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SERM. Works, which the Jews held in Opposition
VII. to Faith, or those which the Jewish Con-

verts held equally in Conjunction with it,
but those Works only, which are inseparable
from it. Otherwise St. Peter, when he
talks of St. Paul's Epistles, that there are
fome Things in them hard to be under-
stood, which the Unlearn’d and Unstable
wrest, meaning, as is supposed, the
Doctrine of Justification, which was mis-
interpreted by fome to be by Faith with-
out Works, would be guilty of the fame
Fault, when he exhorts to add to Faith,
as in sufficient of itself, Virtue, and to
Virtue Knowledge, Temperance, Patience
&c. and when he says, that by Good
Works, we are to make our Calling and
Election sure.

And therefore the Works of the Law,
as it is made a Covenant, can't be those
Works, which accompany Faith, which
belong to a Covenant establish'd upon
better Promises, and is therefore callid a
better Covenant; and so could not justify
the Performers of them, and make them


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that Seed of Abraham to whom the SERM.

VII. Blessing was promised.

But tho' the Law thus consider'd can't justify us, does it therefore follow that our Obligations to the Moral Law are made void thro' Faith ? God forbid. To object this is to fhew an Ignorance of the Law and the Gospel too. For to say, that because the Law, consider'd as the whole Law of Moses, will not justify us, that therefore that Part of it, which is callid the Moral Law, is made null and void ; or else if we put it this way, to say, that because that Part of the Law of Moses, which is call’d the Moral Law, will not justify us of itself, that therefore it is not at all necessary towards it, is to argue very confusedly and inconsistently : For tho' the moral Law itself is not binding as a Covenant, as I have already proved, yet it will by no Means follow from thence, that it is not binding as a Rule of Life. It has fill the Force of a Moral Rule, because there still remains the same Reason for it; and is the fame in all Respects as before, except in this one, that an exact Obe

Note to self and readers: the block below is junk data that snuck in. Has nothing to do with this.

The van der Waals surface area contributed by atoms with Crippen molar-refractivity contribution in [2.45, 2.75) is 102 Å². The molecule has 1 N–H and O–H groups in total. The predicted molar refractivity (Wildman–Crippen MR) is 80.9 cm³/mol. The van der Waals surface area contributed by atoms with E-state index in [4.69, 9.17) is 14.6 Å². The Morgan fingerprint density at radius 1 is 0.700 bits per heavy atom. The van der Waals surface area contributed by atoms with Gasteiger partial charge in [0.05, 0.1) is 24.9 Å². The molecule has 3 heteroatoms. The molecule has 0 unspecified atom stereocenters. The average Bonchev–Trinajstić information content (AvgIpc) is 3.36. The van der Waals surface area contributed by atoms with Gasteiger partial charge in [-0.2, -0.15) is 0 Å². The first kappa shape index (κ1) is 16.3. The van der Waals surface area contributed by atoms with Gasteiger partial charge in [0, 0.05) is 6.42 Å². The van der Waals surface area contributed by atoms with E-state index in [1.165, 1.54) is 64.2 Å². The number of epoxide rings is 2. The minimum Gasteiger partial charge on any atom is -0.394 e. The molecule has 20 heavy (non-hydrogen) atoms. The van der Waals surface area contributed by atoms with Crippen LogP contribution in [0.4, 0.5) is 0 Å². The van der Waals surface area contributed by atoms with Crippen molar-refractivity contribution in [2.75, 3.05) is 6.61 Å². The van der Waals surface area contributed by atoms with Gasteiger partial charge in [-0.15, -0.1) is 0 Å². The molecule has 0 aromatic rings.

Ser M. dience to it is not made a necessary ConVII. dition of Salvation, but Repentance is ac

cepted instead of it.

But however, if we are still bound to obey the Moral Law, very likely it may be objected, how then is the Gospel a better Covenant, or the Gospel Dispensation easier, since the Law remains in Force as much now as it did before? The anfwer's ing this Objection rightly, I hope, will very much illustrate the Matter, and put it in a clear Light. If we confider the Gospel, as a Moral Rule, in the same Sense as we do the Law, it is not at all easier than the Law; because the fame Duties are ftill binding upon us as before, and many more, as I shall shew under the next Head : For the Gospel is not under a Dispensation as a Law, or a Rule, but as a Covenant ; and it is easier than the Law no otherwise, than as it is an easier Covenant; but if we consider it likewise as a Covenant, then it is of great Advantage to us, where the Law as a Covenant is defective, and has a difpensing Power which the Law has not,


and in that Senfc only can be said to make ȘERM. void the Law.

VII. And indeed if the Law confider'd in this View was not made void thro' Faith, the Gospel could not be what it is. If Righteousness.come by the Law, says the Apostle, then Christ is dead in vain: But further that the Gospel does not make void the Law is plain from hence; because by the fame Rule it would make void itself; and so instead of setting up one Law upon the Ruins of another, would most effectually destroy both; and root out Law and Gospel too. To make void the Law thro' Faith is to make Christianity a false Religion ; for the Law, as it is a Moral Rule, in which Sense only we are now concern'd to understand it, teaches us our Duty to God and our Neighbour, and it is the Business of the Gospel to do the same. It is not calculated to fill Men's Heads with thin metaphysical Notions, but with true substantial Religion: 'Tis to make Men more knowing in what they are most of all concern'd to know viz. the Terms of their Acceptance




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Serm. with God." In short, the Gospel is cala.
VII. culated to teach Men to lead good Lives ;

and accordingly our blessed Saviour in the
Doctrine he taught, and especially in his
most admirable Sermon on the Mounts
takes a great deal of Pains to fix in the
Minds of his Hearers the Obligations they
lay under to perform the Moral Law; and
condemns the Scribes and Pharisees for
transgressing that Law thro' their Tra-
ditions: And when one asked him, what
he should do to inherit eternal Life, he
told him, if thou wilt enter into Life
keep the Commandments; and is so far
from destroying the Law, that he express-
ly says, that 'one Jot, or one Tittle shall in
no wise pass from the Law till all be ful-
filld. Our Saviour was so far from
having any Intention to destroy the Moral
Law, that he did not so much as endeavour
to alter even the judicial Law of the
Country where he lived ; but left the Civil
Government as he found it, in the Pof-
feffion of its own Rights and Priviledges,
without adding any Thing but Precepts
of Obedience. For indeed Christianity

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